You typically buy penny stocks on an over-the-counter market. An OTC market doesn’t require the same level of reporting companies on major stock exchanges have to comply with. These are high-risk stocks without a history of performance or profitability.

What often happens with penny stocks is that they’re called pump-and-dump schemes.

They’re volatile and risky investments.

If you invest in penny stocks and you want to get out of it, when it’s time to sell, you may not be able to find a buyer. The demand for these stocks is much lower than the demand for stocks of established companies.

Savings Accounts

Source:incharge.org

You may be wondering how in the world a savings account represents a risky investment. We often think savings accounts are the safest places to put money, but that’s a mistake to look at things that way.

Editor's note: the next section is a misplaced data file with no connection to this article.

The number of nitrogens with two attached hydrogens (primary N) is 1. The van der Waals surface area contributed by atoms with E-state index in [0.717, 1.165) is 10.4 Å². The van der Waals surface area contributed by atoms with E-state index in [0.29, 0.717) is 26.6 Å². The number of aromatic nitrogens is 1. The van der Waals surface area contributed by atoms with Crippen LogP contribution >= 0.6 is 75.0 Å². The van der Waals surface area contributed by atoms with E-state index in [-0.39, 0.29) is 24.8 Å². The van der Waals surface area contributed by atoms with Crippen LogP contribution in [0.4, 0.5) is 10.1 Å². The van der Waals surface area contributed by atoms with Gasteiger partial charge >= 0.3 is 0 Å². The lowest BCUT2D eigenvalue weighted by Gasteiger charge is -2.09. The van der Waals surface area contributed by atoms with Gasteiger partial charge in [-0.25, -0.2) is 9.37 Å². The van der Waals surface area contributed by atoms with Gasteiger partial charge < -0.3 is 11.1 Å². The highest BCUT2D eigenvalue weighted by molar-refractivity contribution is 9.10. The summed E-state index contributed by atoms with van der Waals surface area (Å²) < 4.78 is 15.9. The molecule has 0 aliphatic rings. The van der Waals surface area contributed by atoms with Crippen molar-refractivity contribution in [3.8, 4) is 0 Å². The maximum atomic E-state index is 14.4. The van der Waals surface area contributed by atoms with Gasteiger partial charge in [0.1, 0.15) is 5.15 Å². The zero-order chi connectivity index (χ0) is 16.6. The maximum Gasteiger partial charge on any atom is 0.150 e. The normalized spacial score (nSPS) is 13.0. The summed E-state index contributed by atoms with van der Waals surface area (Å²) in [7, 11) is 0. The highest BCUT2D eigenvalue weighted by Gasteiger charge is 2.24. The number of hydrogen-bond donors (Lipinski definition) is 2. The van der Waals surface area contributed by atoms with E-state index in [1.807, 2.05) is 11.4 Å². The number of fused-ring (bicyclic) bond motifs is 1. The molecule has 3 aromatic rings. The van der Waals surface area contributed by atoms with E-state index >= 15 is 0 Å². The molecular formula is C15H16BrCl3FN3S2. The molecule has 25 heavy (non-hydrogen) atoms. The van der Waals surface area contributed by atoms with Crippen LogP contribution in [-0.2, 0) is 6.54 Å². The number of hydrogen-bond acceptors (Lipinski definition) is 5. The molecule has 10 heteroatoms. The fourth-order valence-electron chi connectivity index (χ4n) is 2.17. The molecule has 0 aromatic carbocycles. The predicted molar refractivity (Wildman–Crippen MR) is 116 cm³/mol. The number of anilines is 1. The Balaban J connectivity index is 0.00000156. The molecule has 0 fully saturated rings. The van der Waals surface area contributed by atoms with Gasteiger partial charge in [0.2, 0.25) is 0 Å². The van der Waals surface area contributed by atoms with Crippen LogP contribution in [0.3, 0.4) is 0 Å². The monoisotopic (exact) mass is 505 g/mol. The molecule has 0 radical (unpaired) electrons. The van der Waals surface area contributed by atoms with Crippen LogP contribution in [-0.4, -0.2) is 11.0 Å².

Savings accounts generate low returns if any at all.

You’re losing money in this so-called safe investment, largely because of inflation. Inflation represents rising prices over time, and we’re in a period of very high inflation right now.

If you’re being paid 0.05% on your money in a savings account, and the inflation rate is 3%, there’s an erosion of your buying power.

You do want to have some money set aside as an emergency fund in a savings account, but beyond that, it’s not considered a wise investment.

Cryptocurrency

Source:lehnerinvestments.com

If you invest in crypto, it’s not inherently a poor decision. There are many future implications in crypto, but there are also things to keep in mind before you put money into it.

First, you should learn as much as you can before diving in. There are also so m many different types of cryptocurrencies trying to compete with Bitcoin that you may not know which one is right for you.

Some risks include volatility, a lack of market acceptance, and transaction costs.

There’s essentially no regulation either.

If you do invest in crypto, caution and don’t rely on it as your primary investment vehicle.